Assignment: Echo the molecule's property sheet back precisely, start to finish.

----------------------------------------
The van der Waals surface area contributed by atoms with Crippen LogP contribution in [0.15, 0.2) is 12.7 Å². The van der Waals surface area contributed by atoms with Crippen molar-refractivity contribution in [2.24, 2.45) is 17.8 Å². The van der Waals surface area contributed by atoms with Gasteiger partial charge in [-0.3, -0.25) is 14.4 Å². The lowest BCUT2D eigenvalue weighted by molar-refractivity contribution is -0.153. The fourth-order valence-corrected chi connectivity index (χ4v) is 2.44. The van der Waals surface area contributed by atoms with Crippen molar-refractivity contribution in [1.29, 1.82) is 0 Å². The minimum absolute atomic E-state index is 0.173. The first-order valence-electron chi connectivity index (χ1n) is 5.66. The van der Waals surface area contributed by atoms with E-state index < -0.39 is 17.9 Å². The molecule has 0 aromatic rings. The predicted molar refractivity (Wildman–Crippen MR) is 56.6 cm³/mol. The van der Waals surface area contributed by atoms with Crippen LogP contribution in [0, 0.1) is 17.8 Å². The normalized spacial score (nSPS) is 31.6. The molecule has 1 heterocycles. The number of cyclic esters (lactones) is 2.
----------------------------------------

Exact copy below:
The van der Waals surface area contributed by atoms with Crippen LogP contribution in [0.15, 0.2) is 12.7 Å². The van der Waals surface area contributed by atoms with Crippen molar-refractivity contribution in [2.24, 2.45) is 17.8 Å². The van der Waals surface area contributed by atoms with Gasteiger partial charge in [-0.3, -0.25) is 14.4 Å². The lowest BCUT2D eigenvalue weighted by molar-refractivity contribution is -0.153. The fourth-order valence-corrected chi connectivity index (χ4v) is 2.44. The van der Waals surface area contributed by atoms with Crippen molar-refractivity contribution in [1.29, 1.82) is 0 Å². The minimum absolute atomic E-state index is 0.173. The first-order valence-electron chi connectivity index (χ1n) is 5.66. The van der Waals surface area contributed by atoms with E-state index < -0.39 is 17.9 Å². The molecule has 0 aromatic rings. The predicted molar refractivity (Wildman–Crippen MR) is 56.6 cm³/mol. The van der Waals surface area contributed by atoms with Crippen LogP contribution in [0, 0.1) is 17.8 Å². The normalized spacial score (nSPS) is 31.6. The molecule has 1 heterocycles. The number of cyclic esters (lactones) is 2.